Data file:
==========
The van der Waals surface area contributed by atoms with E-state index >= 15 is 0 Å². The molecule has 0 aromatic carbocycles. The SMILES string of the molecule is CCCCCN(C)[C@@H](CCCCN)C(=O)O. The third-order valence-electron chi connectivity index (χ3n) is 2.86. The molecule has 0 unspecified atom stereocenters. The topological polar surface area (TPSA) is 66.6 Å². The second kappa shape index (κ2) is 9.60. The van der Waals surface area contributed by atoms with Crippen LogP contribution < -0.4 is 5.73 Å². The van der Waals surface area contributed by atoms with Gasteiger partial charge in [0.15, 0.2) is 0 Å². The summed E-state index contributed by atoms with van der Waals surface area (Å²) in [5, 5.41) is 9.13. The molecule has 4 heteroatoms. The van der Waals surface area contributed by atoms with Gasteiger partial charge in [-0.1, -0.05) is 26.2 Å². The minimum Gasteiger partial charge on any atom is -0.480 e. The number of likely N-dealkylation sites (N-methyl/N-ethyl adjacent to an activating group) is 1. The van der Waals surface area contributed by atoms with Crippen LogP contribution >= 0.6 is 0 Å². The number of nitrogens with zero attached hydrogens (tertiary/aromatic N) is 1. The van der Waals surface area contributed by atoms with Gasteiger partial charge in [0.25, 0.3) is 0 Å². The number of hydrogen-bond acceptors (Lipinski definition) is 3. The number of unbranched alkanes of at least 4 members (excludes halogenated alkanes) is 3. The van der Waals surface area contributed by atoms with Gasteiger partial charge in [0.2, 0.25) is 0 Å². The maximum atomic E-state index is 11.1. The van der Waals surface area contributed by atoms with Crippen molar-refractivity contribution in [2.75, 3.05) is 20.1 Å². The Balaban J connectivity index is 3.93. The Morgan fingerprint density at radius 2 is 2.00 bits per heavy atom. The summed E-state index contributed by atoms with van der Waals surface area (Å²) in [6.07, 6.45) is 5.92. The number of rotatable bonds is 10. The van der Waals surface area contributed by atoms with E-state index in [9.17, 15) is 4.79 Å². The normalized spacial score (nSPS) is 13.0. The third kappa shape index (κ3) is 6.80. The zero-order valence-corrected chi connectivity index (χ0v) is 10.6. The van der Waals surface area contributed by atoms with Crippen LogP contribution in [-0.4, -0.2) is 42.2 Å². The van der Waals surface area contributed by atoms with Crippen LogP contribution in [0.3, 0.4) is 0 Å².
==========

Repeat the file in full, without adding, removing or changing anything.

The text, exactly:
The van der Waals surface area contributed by atoms with E-state index >= 15 is 0 Å². The molecule has 0 aromatic carbocycles. The SMILES string of the molecule is CCCCCN(C)[C@@H](CCCCN)C(=O)O. The third-order valence-electron chi connectivity index (χ3n) is 2.86. The molecule has 0 unspecified atom stereocenters. The topological polar surface area (TPSA) is 66.6 Å². The second kappa shape index (κ2) is 9.60. The van der Waals surface area contributed by atoms with Crippen LogP contribution < -0.4 is 5.73 Å². The van der Waals surface area contributed by atoms with Gasteiger partial charge in [0.15, 0.2) is 0 Å². The summed E-state index contributed by atoms with van der Waals surface area (Å²) in [5, 5.41) is 9.13. The molecule has 4 heteroatoms. The van der Waals surface area contributed by atoms with Gasteiger partial charge in [-0.1, -0.05) is 26.2 Å². The minimum Gasteiger partial charge on any atom is -0.480 e. The number of likely N-dealkylation sites (N-methyl/N-ethyl adjacent to an activating group) is 1. The van der Waals surface area contributed by atoms with Crippen LogP contribution >= 0.6 is 0 Å². The number of nitrogens with zero attached hydrogens (tertiary/aromatic N) is 1. The van der Waals surface area contributed by atoms with Gasteiger partial charge in [0.25, 0.3) is 0 Å². The number of hydrogen-bond acceptors (Lipinski definition) is 3. The number of unbranched alkanes of at least 4 members (excludes halogenated alkanes) is 3. The van der Waals surface area contributed by atoms with Gasteiger partial charge in [0.2, 0.25) is 0 Å². The maximum atomic E-state index is 11.1. The van der Waals surface area contributed by atoms with Crippen molar-refractivity contribution in [2.75, 3.05) is 20.1 Å². The Balaban J connectivity index is 3.93. The Morgan fingerprint density at radius 2 is 2.00 bits per heavy atom. The summed E-state index contributed by atoms with van der Waals surface area (Å²) in [6.07, 6.45) is 5.92. The number of rotatable bonds is 10. The van der Waals surface area contributed by atoms with E-state index in [9.17, 15) is 4.79 Å². The normalized spacial score (nSPS) is 13.0. The third kappa shape index (κ3) is 6.80. The zero-order valence-corrected chi connectivity index (χ0v) is 10.6. The van der Waals surface area contributed by atoms with Crippen LogP contribution in [-0.4, -0.2) is 42.2 Å². The van der Waals surface area contributed by atoms with Crippen LogP contribution in [0.3, 0.4) is 0 Å².